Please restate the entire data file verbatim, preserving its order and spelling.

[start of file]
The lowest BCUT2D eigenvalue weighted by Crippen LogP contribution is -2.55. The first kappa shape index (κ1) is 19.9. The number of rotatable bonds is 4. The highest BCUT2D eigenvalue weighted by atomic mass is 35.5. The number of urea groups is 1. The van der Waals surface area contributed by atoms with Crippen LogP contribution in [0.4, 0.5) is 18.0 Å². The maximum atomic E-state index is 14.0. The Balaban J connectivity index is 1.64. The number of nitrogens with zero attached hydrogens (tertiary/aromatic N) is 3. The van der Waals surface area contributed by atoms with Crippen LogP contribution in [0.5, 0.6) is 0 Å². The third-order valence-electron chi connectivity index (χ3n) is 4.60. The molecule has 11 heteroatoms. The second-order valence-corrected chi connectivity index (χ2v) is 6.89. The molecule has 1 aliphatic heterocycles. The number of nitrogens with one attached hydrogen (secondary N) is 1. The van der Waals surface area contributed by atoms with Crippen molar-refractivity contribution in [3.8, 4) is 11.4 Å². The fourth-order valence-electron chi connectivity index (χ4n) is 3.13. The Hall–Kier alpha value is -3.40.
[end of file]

The lowest BCUT2D eigenvalue weighted by Crippen LogP contribution is -2.55. The first kappa shape index (κ1) is 19.9. The number of rotatable bonds is 4. The highest BCUT2D eigenvalue weighted by atomic mass is 35.5. The number of urea groups is 1. The van der Waals surface area contributed by atoms with Crippen LogP contribution in [0.4, 0.5) is 18.0 Å². The maximum atomic E-state index is 14.0. The Balaban J connectivity index is 1.64. The number of nitrogens with zero attached hydrogens (tertiary/aromatic N) is 3. The van der Waals surface area contributed by atoms with Crippen LogP contribution in [0.5, 0.6) is 0 Å². The third-order valence-electron chi connectivity index (χ3n) is 4.60. The molecule has 11 heteroatoms. The second-order valence-corrected chi connectivity index (χ2v) is 6.89. The molecule has 1 aliphatic heterocycles. The number of nitrogens with one attached hydrogen (secondary N) is 1. The van der Waals surface area contributed by atoms with Crippen molar-refractivity contribution in [3.8, 4) is 11.4 Å². The fourth-order valence-electron chi connectivity index (χ4n) is 3.13. The Hall–Kier alpha value is -3.40.